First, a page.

Back to latest posts

World Day for Safety and Health at Work

April 28 is World Day for Safety and Health at Work. The theme this year is “optimise the collection and use of occupational safety and health (OSH) data”[1].

Reliable, high quality data is essential at both the workplace and policy levels to ensure that the correct decisions are made to ensure the ongoing protection of workers.

An interesting study of the challenges facing occupational safety and health policy-makers as a result of inadequate data was published in 2015, looking at the reporting of work-injuries in the Baltic Sea Region[2]. Subtitled “what goes unreported goes unfixedthe report examined the incidence of fatal and non-fatal accidents, noting that a high rate of fatal work injuries in combination with a low rate of nonfatal work injuries suggests that much of the non-fatal work injuries have remained unregistered. The results of the order-of-magnitude analyses indicate that in several Baltic Sea countries it was likely that there was underreporting of non-fatal work accidents.

The report notes that “As a consequence of severe under-reporting of work injuries, the decision makers of many BSN countries may have at their disposal seriously deceptive statistical information when setting policy objectives, estimating economic loss, or defining priorities on the national agenda.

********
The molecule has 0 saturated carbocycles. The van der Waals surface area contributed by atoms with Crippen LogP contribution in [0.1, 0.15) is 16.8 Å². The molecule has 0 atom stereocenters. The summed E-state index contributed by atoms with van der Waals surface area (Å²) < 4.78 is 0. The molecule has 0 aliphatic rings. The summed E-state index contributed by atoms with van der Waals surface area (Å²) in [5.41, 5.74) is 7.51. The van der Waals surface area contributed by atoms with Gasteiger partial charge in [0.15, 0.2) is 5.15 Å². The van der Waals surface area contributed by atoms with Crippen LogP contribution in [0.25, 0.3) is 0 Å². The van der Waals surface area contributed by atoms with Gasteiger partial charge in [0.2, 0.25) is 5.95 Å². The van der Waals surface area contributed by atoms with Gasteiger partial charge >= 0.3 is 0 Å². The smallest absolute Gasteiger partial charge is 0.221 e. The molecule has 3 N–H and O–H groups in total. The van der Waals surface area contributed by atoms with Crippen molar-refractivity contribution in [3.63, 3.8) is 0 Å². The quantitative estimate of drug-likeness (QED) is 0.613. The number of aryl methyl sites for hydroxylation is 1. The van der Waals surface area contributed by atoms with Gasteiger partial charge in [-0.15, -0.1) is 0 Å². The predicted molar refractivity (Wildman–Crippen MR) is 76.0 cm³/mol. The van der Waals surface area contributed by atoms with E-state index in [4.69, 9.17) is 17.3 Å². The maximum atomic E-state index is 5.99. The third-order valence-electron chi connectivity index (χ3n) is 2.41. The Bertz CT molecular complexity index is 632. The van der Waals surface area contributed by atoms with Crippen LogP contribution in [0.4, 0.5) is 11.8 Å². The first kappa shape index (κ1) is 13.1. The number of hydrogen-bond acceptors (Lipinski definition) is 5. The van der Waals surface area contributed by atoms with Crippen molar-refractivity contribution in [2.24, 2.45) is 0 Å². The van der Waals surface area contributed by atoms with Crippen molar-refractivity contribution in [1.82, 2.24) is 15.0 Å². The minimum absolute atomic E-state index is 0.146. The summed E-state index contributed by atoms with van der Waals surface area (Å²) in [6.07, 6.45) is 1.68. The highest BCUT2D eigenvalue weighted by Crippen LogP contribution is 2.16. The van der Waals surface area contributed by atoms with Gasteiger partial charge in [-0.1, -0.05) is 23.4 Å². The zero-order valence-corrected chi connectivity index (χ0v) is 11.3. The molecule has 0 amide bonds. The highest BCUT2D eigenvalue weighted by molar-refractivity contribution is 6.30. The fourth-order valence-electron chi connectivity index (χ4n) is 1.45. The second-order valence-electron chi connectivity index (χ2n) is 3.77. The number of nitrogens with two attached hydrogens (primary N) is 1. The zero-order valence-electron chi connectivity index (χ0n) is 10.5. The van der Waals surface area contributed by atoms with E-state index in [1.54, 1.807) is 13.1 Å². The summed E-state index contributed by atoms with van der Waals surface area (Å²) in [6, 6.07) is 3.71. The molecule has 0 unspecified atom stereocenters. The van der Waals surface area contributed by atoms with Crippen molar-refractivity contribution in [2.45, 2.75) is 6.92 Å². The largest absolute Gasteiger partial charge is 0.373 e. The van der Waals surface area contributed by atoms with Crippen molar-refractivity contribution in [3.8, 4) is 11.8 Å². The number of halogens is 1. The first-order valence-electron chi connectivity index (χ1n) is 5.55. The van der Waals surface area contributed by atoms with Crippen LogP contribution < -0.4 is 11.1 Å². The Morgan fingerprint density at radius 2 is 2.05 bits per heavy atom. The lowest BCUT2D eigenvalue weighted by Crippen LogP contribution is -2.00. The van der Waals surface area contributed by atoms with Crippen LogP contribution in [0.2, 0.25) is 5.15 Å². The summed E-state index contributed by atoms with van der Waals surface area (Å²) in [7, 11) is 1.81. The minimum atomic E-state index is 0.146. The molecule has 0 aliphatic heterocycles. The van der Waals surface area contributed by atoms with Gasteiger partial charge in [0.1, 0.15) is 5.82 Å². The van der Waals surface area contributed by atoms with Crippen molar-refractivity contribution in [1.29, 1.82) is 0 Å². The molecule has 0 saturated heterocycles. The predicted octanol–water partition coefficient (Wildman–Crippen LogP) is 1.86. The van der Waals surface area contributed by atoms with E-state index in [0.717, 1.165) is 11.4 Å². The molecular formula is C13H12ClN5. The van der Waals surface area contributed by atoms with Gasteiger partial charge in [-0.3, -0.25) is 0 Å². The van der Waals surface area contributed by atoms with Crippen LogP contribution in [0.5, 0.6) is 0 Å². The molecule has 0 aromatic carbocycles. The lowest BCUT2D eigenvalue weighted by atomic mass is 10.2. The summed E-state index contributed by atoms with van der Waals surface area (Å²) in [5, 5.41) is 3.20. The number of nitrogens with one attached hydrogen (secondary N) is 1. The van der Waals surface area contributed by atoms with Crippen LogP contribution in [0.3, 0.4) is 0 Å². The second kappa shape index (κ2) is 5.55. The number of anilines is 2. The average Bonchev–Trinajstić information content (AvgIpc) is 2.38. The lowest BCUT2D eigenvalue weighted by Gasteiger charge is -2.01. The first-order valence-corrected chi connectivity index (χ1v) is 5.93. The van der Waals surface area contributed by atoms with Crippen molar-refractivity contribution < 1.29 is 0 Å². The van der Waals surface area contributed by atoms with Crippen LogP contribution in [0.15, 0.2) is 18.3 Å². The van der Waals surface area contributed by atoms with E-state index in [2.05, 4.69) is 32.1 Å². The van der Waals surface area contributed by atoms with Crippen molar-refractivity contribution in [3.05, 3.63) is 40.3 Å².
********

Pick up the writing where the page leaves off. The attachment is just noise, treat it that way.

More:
Lack of quality data can also be a problem at workplace level. The small size of most enterprises may mean that there is a lack of accident data for employer to consider, and ill-health data may only appear long after the worker has been exposed to harm. Employers need to have strong, reliable indicators of health and safety performance. These key performance indicators (KPIs) have been considered in an article on the EU OSHA OSHWiki.[3]

These KPIs need to be relevant for the manager, relevant to occupational safety and health performance, and be communicable.

By relevant for the manager, the KPIs need to be useful as a basis for decision-making. These may be lagging (past performance) indicators – such as accident frequency data – or leading indicators (predictive) – such as number of workplace inspections, percentage of workers with adequate OSH training.

The indicators clearly need to be relevant to occupational safety and health. They can be quantitative or semi-quantitative, relating to hazards, risks, exposures, and preventive activities. These indicators may well be based on the findings of the risk assessment, such as identification of substances used and worker exposures, or examination of the ergonomics of workstations.

Finally, the KPIs need to be communicable and usable, to make decisions and to convey to workers and managers why actions are being taken. This need for communicability can lead to the use of simple indicators but these can fail to reflect the complexity of the occupational safety and health management system.

What is clear is that all decision-makers in occupational safety and health, whether at policy level or workplace level need decent data to ensure decent work, and that such data may be difficult to identify and access. This challenge needs to be addressed by all OSH professionals.

[2] Severe Under-reporting of Work Injuries in Many Countries of the Baltic Sea Region: An exploratory semi-quantitative study Kari Kurppa, MD, PhD Finnish Institute of Occupational Health Helsinki 2015

[3] Key indicators Gerard Zwetsloot, TNO, The Netherlands accessed 6/2/17